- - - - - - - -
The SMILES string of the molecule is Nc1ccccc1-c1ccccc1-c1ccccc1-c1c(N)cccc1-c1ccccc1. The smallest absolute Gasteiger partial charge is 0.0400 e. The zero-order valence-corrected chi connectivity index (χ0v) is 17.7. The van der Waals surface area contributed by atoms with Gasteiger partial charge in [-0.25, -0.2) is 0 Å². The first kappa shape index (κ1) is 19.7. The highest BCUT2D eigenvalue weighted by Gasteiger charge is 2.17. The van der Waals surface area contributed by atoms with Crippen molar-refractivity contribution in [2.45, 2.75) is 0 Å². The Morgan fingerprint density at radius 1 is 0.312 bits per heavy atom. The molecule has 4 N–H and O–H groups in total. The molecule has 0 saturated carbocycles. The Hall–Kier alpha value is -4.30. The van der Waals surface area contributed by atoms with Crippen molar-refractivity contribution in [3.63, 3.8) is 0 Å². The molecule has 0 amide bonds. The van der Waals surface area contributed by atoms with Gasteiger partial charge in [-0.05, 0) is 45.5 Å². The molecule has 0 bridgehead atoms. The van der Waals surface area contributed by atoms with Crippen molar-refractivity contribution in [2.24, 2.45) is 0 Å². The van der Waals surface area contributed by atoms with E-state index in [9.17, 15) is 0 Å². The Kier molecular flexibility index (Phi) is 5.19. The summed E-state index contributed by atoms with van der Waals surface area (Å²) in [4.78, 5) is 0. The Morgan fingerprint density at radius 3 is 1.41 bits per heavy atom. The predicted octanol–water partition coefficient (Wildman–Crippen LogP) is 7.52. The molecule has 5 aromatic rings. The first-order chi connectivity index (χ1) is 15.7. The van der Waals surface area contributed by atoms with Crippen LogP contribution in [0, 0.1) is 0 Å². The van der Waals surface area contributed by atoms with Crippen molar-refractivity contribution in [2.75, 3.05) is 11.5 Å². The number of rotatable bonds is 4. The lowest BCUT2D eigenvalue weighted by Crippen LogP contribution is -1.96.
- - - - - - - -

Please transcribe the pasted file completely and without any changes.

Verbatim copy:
The SMILES string of the molecule is Nc1ccccc1-c1ccccc1-c1ccccc1-c1c(N)cccc1-c1ccccc1. The smallest absolute Gasteiger partial charge is 0.0400 e. The zero-order valence-corrected chi connectivity index (χ0v) is 17.7. The van der Waals surface area contributed by atoms with Gasteiger partial charge in [-0.25, -0.2) is 0 Å². The first kappa shape index (κ1) is 19.7. The highest BCUT2D eigenvalue weighted by Gasteiger charge is 2.17. The van der Waals surface area contributed by atoms with Crippen molar-refractivity contribution in [2.45, 2.75) is 0 Å². The Morgan fingerprint density at radius 1 is 0.312 bits per heavy atom. The molecule has 4 N–H and O–H groups in total. The molecule has 0 saturated carbocycles. The Hall–Kier alpha value is -4.30. The van der Waals surface area contributed by atoms with Crippen molar-refractivity contribution in [3.63, 3.8) is 0 Å². The molecule has 0 amide bonds. The van der Waals surface area contributed by atoms with Gasteiger partial charge in [-0.05, 0) is 45.5 Å². The molecule has 0 bridgehead atoms. The van der Waals surface area contributed by atoms with Crippen molar-refractivity contribution in [2.24, 2.45) is 0 Å². The van der Waals surface area contributed by atoms with E-state index in [9.17, 15) is 0 Å². The Kier molecular flexibility index (Phi) is 5.19. The summed E-state index contributed by atoms with van der Waals surface area (Å²) in [4.78, 5) is 0. The Morgan fingerprint density at radius 3 is 1.41 bits per heavy atom. The predicted octanol–water partition coefficient (Wildman–Crippen LogP) is 7.52. The molecule has 5 aromatic rings. The first-order chi connectivity index (χ1) is 15.7. The van der Waals surface area contributed by atoms with Crippen LogP contribution in [0, 0.1) is 0 Å². The van der Waals surface area contributed by atoms with Crippen molar-refractivity contribution in [2.75, 3.05) is 11.5 Å². The number of rotatable bonds is 4. The lowest BCUT2D eigenvalue weighted by Crippen LogP contribution is -1.96.